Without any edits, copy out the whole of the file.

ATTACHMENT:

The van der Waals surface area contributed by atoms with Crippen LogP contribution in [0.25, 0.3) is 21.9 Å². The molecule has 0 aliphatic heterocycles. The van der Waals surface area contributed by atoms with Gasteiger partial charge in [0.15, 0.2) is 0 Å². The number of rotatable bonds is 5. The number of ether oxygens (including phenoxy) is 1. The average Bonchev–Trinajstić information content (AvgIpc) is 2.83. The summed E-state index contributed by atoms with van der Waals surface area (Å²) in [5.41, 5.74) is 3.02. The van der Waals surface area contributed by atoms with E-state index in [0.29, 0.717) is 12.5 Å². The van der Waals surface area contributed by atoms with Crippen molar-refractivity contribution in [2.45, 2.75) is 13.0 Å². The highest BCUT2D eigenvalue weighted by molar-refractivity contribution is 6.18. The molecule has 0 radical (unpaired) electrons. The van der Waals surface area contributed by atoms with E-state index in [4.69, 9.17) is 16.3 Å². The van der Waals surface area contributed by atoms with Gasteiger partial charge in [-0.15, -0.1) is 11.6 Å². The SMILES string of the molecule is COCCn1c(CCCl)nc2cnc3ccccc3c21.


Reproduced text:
The van der Waals surface area contributed by atoms with Crippen LogP contribution in [0.25, 0.3) is 21.9 Å². The molecule has 0 aliphatic heterocycles. The van der Waals surface area contributed by atoms with Gasteiger partial charge in [0.15, 0.2) is 0 Å². The number of rotatable bonds is 5. The number of ether oxygens (including phenoxy) is 1. The average Bonchev–Trinajstić information content (AvgIpc) is 2.83. The summed E-state index contributed by atoms with van der Waals surface area (Å²) in [5.41, 5.74) is 3.02. The van der Waals surface area contributed by atoms with E-state index in [0.29, 0.717) is 12.5 Å². The van der Waals surface area contributed by atoms with Crippen molar-refractivity contribution in [2.45, 2.75) is 13.0 Å². The highest BCUT2D eigenvalue weighted by molar-refractivity contribution is 6.18. The molecule has 0 radical (unpaired) electrons. The van der Waals surface area contributed by atoms with E-state index in [4.69, 9.17) is 16.3 Å². The van der Waals surface area contributed by atoms with Gasteiger partial charge in [-0.15, -0.1) is 11.6 Å². The SMILES string of the molecule is COCCn1c(CCCl)nc2cnc3ccccc3c21.